One can't help wondering if a similar "anti-regionalism policy" could have been an effective "antidote" against Croatian nationalism, too, and whether using a similar technology-aided conversion between writing systems of Serbo-Croatian early on could have helped maintain Serbo-Croatian Wikipedia as a common locus of collaboration instead of being overtaken by the nationally focused Croatian and Serbian Wikipedia. (Both the Serbian and Serbo-Croatian Wikipedia did eventually adopt automatic conversion systems.) Unfortunately, the present interview study fails to address such questions.
Other recent publications that could not be covered in time for this issue include the items listed below. Contributions, whether reviewing or summarizing newly published research, are always welcome.
From the abstract:
We review prior studies of Commons-Based Peer Production (CBPP) identifying four common value dimensions previously noted as present in CBPP: usage value, social value, ideological value, and monetary value. We use this synthetic framework to analyze a dataset of 32 interviews with contributors to Wikimedia Commons and editors of Wikipedia who use Commons resources. Our analysis supports the prior values categories while expanding how some dimensions are expressed by participants. We also highlight four additional value dimensions that were not previously identified in CBPP: cultural heritage value, rarity value, aesthetic value, and administrative value."
These 32 interviews are apparently the same as those that already served as the basis of an earlier, related paper by the same authors (cf. our review: "Unpacking Stitching between Wikipedia and Wikimedia Commons: Barriers to Cross-Platform Collaboration").
From the abstract:
"[...] in most cases estimates of scientific reputation are based on composite or weighted indicators and absolute positions in university rankings. In this study, we adopt a more granular approach to assessment of universities' scientific performance using a multidimensional set of indicators from the Leiden Ranking and testing their individual effects on university [English] Wikipedia page views. We distinguish between international and local attention and find a positive association between research performance and Wikipedia attention which holds for regions and linguistic areas. Additional analysis shows that productivity, scientific impact, and international collaboration have a curvilinear effect on universities' Wikipedia attention. This finding suggests that there may be other factors than scientific reputation driving the general public's interest in universities."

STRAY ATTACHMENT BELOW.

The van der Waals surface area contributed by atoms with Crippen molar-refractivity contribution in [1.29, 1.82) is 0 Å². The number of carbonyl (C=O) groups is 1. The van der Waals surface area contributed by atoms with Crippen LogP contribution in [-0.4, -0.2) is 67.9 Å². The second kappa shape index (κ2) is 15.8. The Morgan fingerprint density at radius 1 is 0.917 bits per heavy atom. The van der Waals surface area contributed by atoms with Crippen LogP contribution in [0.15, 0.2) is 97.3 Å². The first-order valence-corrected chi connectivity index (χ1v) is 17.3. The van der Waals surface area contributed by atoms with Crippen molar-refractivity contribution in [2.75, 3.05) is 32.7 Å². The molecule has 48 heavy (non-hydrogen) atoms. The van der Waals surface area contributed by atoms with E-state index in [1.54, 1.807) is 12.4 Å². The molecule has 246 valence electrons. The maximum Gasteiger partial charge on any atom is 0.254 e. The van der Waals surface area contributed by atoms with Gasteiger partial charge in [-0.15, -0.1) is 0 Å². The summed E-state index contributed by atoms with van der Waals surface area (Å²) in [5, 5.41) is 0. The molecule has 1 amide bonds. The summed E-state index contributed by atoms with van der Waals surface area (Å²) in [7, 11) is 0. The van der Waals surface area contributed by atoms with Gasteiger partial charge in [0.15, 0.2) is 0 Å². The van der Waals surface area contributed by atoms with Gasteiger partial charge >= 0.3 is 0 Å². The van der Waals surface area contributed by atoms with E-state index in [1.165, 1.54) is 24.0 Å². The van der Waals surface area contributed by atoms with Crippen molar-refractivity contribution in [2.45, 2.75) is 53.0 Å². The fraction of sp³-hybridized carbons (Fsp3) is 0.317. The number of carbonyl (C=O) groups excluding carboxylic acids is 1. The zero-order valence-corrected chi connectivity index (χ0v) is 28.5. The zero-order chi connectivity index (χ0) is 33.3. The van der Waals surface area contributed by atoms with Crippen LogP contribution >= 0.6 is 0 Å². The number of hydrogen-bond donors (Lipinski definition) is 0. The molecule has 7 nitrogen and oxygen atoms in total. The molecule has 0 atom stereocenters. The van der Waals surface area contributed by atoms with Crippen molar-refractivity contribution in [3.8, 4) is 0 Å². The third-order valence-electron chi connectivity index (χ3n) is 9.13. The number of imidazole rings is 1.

Including loan words in a training corpus for natural language processing, a linguistic-computational technique closely interrelated with recent advances in artificial intelligence, can degrade the fidelity of the model that is supposed to represent the native language, not the language of the loan words. According to the authors, the relatively high fraction of loan words in Indonesian language Wikipedias (there are several) suffer from this defect. From a Twitter/X thread by one of the authors of this preprint:
"Scraped data such as from Wikipedia is vital for NLP, but how reliable is it in low-resource settings? [...]
We explore 2 methods of building a corpus for 12 underrepresented Indonesian languages: by human translation, and by doing free-form paragraph writing given a theme.
We then compare their quality vs Wikipedia text.
[Compared to] Wikipedia data, both Nusa Translation (NusaT) and Nusa Paragraph (NusaP) are generally more lexically diverse and use fewer loan words. We also realize that apparently some of the Wikipedia pages for low-resource languages are mostly boilerplate. [...]
- We release NusaT and NusaP, high-quality corpus for 12 underrepresented languages
- Underrepresented languages corpus from Wikipedia does not represent the true language distribution [...]"
From the abstract:
"To alleviate the resource scarcity and improve the robustness in loanword identification, the current study proposes a novel loanword identification method based on Wikipedia. In this paper, we first present how to obtain loanword candidate datasets and comparable corpora from Wikipedia. On the basis of these corpora, we develop a pseudo-data generation model for loanword identification tasks. And then we put forward a loanword identification model [...]"
From the introduction:
"In order to evaluate the performance of our method, we have applied it to different receipt languages (Uyghur, Chinese and English). Experimental results showed that the proposed method achieves the best performance compared with other baseline systems in all domains."
From the abstract:
"... [In] a time-series analysis of adding scholarly references to the English Wikipedia as of October 2021 [...] we detect no tendencies in Wikipedia articles created recently to refer to more fresh references because the time lag between publishing the scholarly articles and adding references of the corresponding paper to Wikipedia articles has remained generally constant over the years. In contrast, tendencies to decrease over time in the time lag between creating Wikipedia articles and adding the first scholarly references are observed. The percentage of cases where scholarly references were added simultaneously as Wikipedia articles are created is found to have increased over the years, particularly since 2007–2008. This trend can be seen as a response to the policy changes of the Wikipedia community at that time ..."
From the abstract:
"Using a mixed-method approach, we qualitatively and quantitatively analyzed the CRISPR article’s text, sections and references, alongside 50 affiliated articles. These, we found, documented the CRISPR field’s maturation from a fundamental scientific discovery to a biotechnological revolution with vast social and cultural implications. We developed automated tools to support such research and demonstrated its applicability to two other scientific fields–coronavirus and circadian clocks."